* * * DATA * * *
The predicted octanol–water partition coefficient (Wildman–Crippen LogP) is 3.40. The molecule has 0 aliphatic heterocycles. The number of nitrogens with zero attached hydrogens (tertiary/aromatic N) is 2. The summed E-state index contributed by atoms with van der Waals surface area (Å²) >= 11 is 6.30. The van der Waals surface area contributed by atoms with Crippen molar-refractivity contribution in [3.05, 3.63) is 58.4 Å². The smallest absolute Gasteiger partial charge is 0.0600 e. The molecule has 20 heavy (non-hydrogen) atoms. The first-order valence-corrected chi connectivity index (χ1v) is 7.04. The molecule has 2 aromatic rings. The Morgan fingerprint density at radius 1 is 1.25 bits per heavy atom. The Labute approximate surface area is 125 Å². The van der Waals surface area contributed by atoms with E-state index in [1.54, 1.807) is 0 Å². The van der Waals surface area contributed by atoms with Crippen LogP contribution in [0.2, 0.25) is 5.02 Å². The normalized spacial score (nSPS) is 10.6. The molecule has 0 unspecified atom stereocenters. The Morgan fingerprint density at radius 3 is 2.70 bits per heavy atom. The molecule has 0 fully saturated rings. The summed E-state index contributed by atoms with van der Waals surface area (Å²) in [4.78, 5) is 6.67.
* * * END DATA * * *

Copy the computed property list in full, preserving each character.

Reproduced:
The predicted octanol–water partition coefficient (Wildman–Crippen LogP) is 3.40. The molecule has 0 aliphatic heterocycles. The number of nitrogens with zero attached hydrogens (tertiary/aromatic N) is 2. The summed E-state index contributed by atoms with van der Waals surface area (Å²) >= 11 is 6.30. The van der Waals surface area contributed by atoms with Crippen molar-refractivity contribution in [3.05, 3.63) is 58.4 Å². The smallest absolute Gasteiger partial charge is 0.0600 e. The molecule has 20 heavy (non-hydrogen) atoms. The first-order valence-corrected chi connectivity index (χ1v) is 7.04. The molecule has 2 aromatic rings. The Morgan fingerprint density at radius 1 is 1.25 bits per heavy atom. The Labute approximate surface area is 125 Å². The van der Waals surface area contributed by atoms with E-state index in [1.54, 1.807) is 0 Å². The van der Waals surface area contributed by atoms with Crippen LogP contribution in [0.2, 0.25) is 5.02 Å². The normalized spacial score (nSPS) is 10.6. The molecule has 0 unspecified atom stereocenters. The Morgan fingerprint density at radius 3 is 2.70 bits per heavy atom. The molecule has 0 fully saturated rings. The summed E-state index contributed by atoms with van der Waals surface area (Å²) in [4.78, 5) is 6.67.